Auxiliary Bishop Sylvester David offers his prayer and reflection for the people of the Archdiocese of Cape Town for today, Friday 12 February 2021, during this time of the Coronavirus pandemic. It is also available on the Archdiocese of Cape Town’s Facebook page and YouTube channel. Please also see below the text of his reflection, primarily for the deaf.
Reflection for 12th February 2021. Gospel passage: Mark 7:31-37. [Please read the text].
This passage has three parts: at the top, the arrival of Jesus (Mark 7:31-32); at the bottom the consequences of this arrival (Mark 7:36-37); and right in the middle, like the filling in a sandwich, we note the words and actions of Jesus (Mark 7:33-35). Here is the pattern:
1. Arrival of Jesus (verses 31-32)
2. WORDS & ACTIONS OF JESUS (verses 33-35)
3. Consequences of the arrival of Jesus (verses 36-37)
The word used in the original text to describe the deaf mute is the same word that describes the primeval chaos before God’s finger touched the earth at creation and brought order out of this chaos. The treatment of the deaf mute similarly involves the finger of Jesus – the Son imitates the Father when it comes to dealing with chaos. Later on St Paul will remind us that God is not a God of disorder and chaos but a God of order and peace (cf. 1 Corinthians 14:33). This is why our liturgy is ordered in the way in which it is – intending to imitate God’s work at creation. Notice that St Paul encourages the order referred to in the context of worship and liturgy.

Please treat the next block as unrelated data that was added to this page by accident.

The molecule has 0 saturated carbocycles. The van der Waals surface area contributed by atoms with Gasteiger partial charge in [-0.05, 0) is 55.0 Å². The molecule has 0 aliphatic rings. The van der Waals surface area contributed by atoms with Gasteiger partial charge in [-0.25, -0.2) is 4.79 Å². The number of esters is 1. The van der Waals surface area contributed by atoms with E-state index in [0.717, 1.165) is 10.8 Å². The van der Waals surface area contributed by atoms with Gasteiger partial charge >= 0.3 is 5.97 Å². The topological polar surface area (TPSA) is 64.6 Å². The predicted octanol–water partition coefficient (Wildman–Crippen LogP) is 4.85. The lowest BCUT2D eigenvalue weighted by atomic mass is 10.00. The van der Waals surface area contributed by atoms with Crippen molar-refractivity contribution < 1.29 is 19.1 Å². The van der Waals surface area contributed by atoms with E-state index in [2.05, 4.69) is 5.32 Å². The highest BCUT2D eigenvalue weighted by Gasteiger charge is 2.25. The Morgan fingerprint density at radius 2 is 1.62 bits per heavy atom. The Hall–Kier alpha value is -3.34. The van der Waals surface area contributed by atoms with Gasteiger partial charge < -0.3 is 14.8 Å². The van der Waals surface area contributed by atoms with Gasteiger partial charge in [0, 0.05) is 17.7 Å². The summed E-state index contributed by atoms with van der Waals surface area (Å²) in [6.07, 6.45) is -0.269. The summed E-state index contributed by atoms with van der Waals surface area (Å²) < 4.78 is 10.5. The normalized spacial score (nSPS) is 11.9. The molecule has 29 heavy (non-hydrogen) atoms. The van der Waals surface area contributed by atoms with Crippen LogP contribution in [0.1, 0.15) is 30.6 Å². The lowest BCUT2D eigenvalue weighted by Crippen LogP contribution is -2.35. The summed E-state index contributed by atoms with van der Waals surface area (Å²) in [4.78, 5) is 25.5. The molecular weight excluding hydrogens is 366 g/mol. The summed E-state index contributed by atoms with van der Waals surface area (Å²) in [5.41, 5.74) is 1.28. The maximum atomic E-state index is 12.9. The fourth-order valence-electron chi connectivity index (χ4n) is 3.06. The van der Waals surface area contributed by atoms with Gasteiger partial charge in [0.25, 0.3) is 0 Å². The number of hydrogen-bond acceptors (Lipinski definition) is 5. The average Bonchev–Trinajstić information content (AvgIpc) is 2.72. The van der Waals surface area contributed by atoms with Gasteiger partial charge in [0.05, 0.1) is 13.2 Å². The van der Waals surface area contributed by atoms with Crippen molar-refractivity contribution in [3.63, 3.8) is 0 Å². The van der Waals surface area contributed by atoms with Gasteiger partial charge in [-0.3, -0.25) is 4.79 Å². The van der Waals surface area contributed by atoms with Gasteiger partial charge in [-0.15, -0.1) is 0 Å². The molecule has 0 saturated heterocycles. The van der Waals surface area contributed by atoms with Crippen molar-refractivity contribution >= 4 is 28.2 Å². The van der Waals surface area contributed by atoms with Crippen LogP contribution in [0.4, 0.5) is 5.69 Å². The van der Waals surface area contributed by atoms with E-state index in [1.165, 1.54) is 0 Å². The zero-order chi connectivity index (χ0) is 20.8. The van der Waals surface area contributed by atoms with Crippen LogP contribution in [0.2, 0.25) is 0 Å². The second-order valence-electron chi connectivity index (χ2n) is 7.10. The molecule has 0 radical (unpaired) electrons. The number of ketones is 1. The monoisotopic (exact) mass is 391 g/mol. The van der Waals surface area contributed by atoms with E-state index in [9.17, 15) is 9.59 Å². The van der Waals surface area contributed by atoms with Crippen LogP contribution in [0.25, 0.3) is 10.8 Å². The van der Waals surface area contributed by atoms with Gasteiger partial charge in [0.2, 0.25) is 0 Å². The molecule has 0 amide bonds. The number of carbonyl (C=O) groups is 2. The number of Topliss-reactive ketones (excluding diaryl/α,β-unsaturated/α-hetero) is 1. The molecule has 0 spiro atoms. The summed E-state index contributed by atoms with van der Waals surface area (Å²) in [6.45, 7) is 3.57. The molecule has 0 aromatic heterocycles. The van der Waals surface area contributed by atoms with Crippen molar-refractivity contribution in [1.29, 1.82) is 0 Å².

After this treatment, the man was healed and he spoke clearly. For ‘clearly’ the original text uses the word from which we get the word ‘orthodox’ – meaning that after the intervention of Jesus, the man spoke in the way in which he was intended to by the Creator. The creative work of the Father continues in the Son. Just in case there is a temptation to think that this is stretching the point too far, let me add that the word used in the last verse (Mark 7:37) to indicate that Jesus did all things ‘well’ is the same word that Scripture uses to say that what God did at creation was good. It occurs like a litany in the creation account (Genesis 1:21, 25 and 31).
Knowing all this is good, but what is important is for us to assess our own speech. To what extent do we speak in the way in which the Creator intends us to speak? In this regard the words of St Paul are helpful: ‘Let no evil talk come out of your mouths, but only what is useful for building up, as there is need, so that your words may give grace to those who hear (Ephesians 4:29)’. Lies, insults, gossip and foul speech fall into the category of ‘evil talk’ referred to by St Paul. In this context he reminds us not to grieve God’s Holy Spirit (cf. Ephesians 4:30).
Prayer: Lord send us your Holy Spirit to assist us to eliminate chaos and to help us to be clear about want you want of us especially about the type of speech you desire from your children. May our words always bring honour to your name. We ask this through Christ our Lord. Amen. [Blessing]
Bishop Sylvester David OMI
VG: Archdiocese of Cape Town